Culture in London?

While traveling to London, I had no real expectations of what I was going to experience. All I expected was to adapt to a new culture and the people that affiliate within them. I had every intention to research what life was like in the U.K. and, more specifically, as a local in the town of Wandsworth.

But to my surprise, I never did the research prior to my departure from the U.S. The most I looked up was what my accommodation would look like. (And if you’re wondering, after searching through TikTok on several different occasions, I still had no idea what my accommodation was like. As a matter of fact, I had no idea where I was staying until I stepped onto campus and they gave me my keys—but that’s neither here nor there.)

Wandsworth is a town in South West London. If you know anything about London as a city, you know that the addresses are referred to by the zip codes. Small tip: If you’re ever in London and they ask you your address, you would say N1 0PS, or whatever zip code you’re staying in. Wandsworth is what locals would call a posh neighborhood. It’s considered one of London’s most affluent and attractive inner suburbs, according to Home Views blog. The town has a nice scenic aesthetic given the riverside location, great schools, and convenient transportation links. 

If I had to choose my favorite neighborhood within Wandsworth, it would hands down be Putney Bridge. The main reason is its accessibility from my location. Since the neighborhood is so close, I’ve become very familiar with the area. I can say with 80% certainty I know how to get to and from Putney taking multiple different routes. Putney is known for its many different shops, pubs, and scenic views. What’s also so convenient about the neighborhood is that it has an underground train, also known as “the Tube.”

Putney Bridge at night

If I had to pick a distinguishing difference between the U.S. and the U.K., it would be breakfast. In the U.S., the most commonly known breakfast is pancakes, eggs, and sausage or bacon. However, in the U.K. they eat fried egg, toasted bread, and baked beans (yuck! Am I allowed to be subjective?). Um, I’m not quite sure how enjoyable that is, but, as you can tell, it’s quite different than a typical American breakfast. It’s the small details like this that make the biggest difference.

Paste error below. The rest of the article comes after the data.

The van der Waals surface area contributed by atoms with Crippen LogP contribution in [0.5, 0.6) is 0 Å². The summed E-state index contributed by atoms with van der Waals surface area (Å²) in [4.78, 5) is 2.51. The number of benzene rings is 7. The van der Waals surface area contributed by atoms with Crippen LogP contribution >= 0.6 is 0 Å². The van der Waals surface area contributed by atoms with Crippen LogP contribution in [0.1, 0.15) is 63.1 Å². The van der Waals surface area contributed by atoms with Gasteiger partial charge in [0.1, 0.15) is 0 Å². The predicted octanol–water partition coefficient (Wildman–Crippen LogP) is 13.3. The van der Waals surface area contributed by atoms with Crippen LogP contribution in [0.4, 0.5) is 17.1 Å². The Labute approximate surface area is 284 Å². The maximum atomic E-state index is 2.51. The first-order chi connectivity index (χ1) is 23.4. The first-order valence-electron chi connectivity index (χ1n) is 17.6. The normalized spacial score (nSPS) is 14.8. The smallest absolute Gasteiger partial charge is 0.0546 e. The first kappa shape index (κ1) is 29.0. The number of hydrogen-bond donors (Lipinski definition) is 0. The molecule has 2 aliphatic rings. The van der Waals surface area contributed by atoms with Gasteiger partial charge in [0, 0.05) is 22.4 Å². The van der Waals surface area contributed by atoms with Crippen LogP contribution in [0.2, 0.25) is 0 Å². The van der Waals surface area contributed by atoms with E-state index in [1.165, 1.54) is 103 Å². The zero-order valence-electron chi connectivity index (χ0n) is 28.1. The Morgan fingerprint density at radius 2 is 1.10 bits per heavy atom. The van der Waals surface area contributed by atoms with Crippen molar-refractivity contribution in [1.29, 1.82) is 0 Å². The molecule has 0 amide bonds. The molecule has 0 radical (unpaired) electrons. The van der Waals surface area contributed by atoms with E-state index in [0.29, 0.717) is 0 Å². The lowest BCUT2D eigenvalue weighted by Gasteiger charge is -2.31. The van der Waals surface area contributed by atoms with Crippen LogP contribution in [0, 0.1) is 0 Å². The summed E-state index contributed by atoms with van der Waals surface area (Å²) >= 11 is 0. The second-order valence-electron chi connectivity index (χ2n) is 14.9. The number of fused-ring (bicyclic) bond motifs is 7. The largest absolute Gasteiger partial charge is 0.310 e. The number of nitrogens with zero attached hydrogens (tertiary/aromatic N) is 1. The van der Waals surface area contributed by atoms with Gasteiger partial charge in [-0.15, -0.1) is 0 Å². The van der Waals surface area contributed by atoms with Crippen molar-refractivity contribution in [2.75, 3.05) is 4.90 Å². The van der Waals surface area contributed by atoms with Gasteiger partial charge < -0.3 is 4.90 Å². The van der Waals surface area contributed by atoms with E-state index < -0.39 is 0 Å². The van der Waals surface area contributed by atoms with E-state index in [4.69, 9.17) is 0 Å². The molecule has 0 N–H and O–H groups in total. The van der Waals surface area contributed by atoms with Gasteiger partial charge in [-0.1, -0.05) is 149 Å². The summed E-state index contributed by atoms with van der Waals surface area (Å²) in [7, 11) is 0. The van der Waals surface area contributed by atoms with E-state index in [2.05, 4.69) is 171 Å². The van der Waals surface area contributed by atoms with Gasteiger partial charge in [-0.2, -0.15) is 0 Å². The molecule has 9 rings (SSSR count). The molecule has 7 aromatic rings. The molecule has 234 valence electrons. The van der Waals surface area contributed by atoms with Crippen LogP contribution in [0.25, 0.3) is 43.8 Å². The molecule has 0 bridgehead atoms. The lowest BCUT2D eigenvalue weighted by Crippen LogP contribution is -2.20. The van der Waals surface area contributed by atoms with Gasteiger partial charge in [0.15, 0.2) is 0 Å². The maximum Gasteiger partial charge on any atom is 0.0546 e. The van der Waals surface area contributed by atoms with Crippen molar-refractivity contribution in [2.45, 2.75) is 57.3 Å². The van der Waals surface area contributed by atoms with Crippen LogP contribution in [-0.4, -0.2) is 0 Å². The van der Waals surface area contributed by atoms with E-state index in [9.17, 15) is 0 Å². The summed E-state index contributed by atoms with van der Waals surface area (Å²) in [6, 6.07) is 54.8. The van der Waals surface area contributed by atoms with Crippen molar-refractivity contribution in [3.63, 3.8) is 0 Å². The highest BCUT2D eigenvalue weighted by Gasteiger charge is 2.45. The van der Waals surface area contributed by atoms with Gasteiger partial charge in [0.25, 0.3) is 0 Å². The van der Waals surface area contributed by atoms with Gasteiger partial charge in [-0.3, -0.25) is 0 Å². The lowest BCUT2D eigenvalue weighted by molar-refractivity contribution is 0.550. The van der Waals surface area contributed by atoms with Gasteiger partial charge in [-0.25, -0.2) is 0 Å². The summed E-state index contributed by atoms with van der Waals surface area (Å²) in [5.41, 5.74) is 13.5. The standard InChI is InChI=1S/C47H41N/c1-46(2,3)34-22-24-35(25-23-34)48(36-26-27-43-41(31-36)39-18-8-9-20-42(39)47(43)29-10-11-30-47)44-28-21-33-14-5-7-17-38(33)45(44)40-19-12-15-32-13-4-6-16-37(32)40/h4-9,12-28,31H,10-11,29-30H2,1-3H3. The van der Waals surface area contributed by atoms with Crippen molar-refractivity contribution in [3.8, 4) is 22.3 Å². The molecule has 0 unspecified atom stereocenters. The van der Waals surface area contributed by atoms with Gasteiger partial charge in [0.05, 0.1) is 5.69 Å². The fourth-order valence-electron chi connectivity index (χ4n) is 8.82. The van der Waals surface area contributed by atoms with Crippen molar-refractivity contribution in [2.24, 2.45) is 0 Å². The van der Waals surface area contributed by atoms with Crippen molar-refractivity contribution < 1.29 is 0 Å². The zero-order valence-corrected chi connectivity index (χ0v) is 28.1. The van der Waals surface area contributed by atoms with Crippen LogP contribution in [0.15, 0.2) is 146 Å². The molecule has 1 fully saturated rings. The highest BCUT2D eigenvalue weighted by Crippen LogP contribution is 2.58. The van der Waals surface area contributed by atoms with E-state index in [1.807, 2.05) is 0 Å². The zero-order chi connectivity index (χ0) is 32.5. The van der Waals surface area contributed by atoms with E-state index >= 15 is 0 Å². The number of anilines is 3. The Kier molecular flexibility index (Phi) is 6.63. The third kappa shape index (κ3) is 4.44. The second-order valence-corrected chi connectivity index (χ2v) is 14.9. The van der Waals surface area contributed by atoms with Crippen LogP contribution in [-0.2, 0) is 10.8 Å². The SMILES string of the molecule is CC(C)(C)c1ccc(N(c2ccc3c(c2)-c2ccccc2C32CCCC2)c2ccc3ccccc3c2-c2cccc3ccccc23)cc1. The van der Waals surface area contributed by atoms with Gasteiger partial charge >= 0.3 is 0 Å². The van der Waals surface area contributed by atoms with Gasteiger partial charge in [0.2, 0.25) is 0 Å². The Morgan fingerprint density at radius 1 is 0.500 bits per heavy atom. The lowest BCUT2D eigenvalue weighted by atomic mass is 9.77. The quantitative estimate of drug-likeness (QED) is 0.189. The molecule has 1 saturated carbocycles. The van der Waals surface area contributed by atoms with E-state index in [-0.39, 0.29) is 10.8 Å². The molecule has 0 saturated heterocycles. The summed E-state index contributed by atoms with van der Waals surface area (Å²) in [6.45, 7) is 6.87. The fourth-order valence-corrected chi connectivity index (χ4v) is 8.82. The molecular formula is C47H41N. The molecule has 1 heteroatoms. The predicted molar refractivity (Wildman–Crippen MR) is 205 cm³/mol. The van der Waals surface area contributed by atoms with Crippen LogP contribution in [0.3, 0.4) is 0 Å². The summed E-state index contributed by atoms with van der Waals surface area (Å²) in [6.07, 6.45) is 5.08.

Another thing that surprised me is how reasonably priced the groceries are. I can literally hold a full conversation about this because it’s so shocking to me. The most I’ve spent on groceries is around £55,00, which is equivalent to $75 USD. This includes my fruits and veggies, grains, poultry, snacks, etc. If we were to do the math, that’s $300 per month…compared to the $1,000 monthly spent in my seven-person household back home. I’m more than sure inflation has affected the U.K., but man, I’d prefer the U.K. inflation to the States’. 

Although both the U.S. and U.K. are very different, there are tons of similarities as well. Personally, I feel the environment isn’t totally unfamiliar or difficult to understand. I’m learning the transportation system as well as I would at home, I can understand the locals here, and I’m able to pickup and adjust to the norms of the British people. When going back to the States, I would like to bring some of the culture back with me, such as taking public transportation more and the different vocabulary/terms used—for example, lift=elevator, queue=line—or the slang I was taught: “innit,” “you lot,” “leng.”

Knowing that London is considered a big city, I would’ve expected it to be more chaotic than it is. The city itself is very calm, which makes it feel more like home than I expected. Statistically, only 19% of Americans have traveled to another country, and within that, Black Americans are even less likely to travel abroad. If the opportunity to study abroad was to present itself to those reading, I say take it. I would even recommend staying for a year rather than a term.

Going to a new country creates so many different opportunities to explore a completely new area and the livelihood of those who inhabit it. All the people I have met so far have been truly amazing, making my experience grander. Ask yourself this: “If I had the opportunity to go anywhere in the world for three months, where would I go?” Once you discover the answer, start preparing ways to get you there.

Author: tzeniahfrazier

Hey y’all! I’m Tzeniah, just a small city girl from Detroit, Michigan. I’m currently broad in London, UK for the semester at the University of Roehampton. I would love to share my experience, so join me as I navigate my time here as a dancer, psychology major and student/tourist in a new country! We’re taking the world by storm!

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